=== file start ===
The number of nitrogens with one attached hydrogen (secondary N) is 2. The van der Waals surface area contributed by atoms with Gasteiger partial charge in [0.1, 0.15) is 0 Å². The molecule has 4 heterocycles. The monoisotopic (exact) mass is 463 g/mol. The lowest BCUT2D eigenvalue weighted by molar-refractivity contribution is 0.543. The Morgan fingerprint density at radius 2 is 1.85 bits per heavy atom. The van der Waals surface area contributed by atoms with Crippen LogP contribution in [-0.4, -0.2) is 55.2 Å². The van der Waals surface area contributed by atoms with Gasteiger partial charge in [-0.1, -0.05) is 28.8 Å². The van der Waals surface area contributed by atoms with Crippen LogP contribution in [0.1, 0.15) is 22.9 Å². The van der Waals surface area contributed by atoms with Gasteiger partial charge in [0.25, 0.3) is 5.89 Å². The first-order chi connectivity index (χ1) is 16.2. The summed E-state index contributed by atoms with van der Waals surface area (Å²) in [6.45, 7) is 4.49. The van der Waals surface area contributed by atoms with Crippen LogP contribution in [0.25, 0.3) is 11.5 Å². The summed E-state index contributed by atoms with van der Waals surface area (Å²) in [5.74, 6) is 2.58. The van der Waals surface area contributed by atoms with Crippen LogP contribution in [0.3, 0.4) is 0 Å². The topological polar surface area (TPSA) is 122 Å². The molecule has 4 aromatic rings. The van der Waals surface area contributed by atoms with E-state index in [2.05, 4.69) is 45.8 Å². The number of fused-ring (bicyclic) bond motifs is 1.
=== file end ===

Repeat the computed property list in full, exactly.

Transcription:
The number of nitrogens with one attached hydrogen (secondary N) is 2. The van der Waals surface area contributed by atoms with Gasteiger partial charge in [0.1, 0.15) is 0 Å². The molecule has 4 heterocycles. The monoisotopic (exact) mass is 463 g/mol. The lowest BCUT2D eigenvalue weighted by molar-refractivity contribution is 0.543. The Morgan fingerprint density at radius 2 is 1.85 bits per heavy atom. The van der Waals surface area contributed by atoms with Crippen LogP contribution in [-0.4, -0.2) is 55.2 Å². The van der Waals surface area contributed by atoms with Gasteiger partial charge in [-0.1, -0.05) is 28.8 Å². The van der Waals surface area contributed by atoms with Crippen LogP contribution in [0.1, 0.15) is 22.9 Å². The van der Waals surface area contributed by atoms with Gasteiger partial charge in [0.25, 0.3) is 5.89 Å². The first-order chi connectivity index (χ1) is 16.2. The summed E-state index contributed by atoms with van der Waals surface area (Å²) in [6.45, 7) is 4.49. The van der Waals surface area contributed by atoms with Crippen LogP contribution in [0.25, 0.3) is 11.5 Å². The summed E-state index contributed by atoms with van der Waals surface area (Å²) in [5.74, 6) is 2.58. The van der Waals surface area contributed by atoms with Crippen LogP contribution in [0.3, 0.4) is 0 Å². The topological polar surface area (TPSA) is 122 Å². The molecule has 4 aromatic rings. The van der Waals surface area contributed by atoms with E-state index in [2.05, 4.69) is 45.8 Å². The number of fused-ring (bicyclic) bond motifs is 1.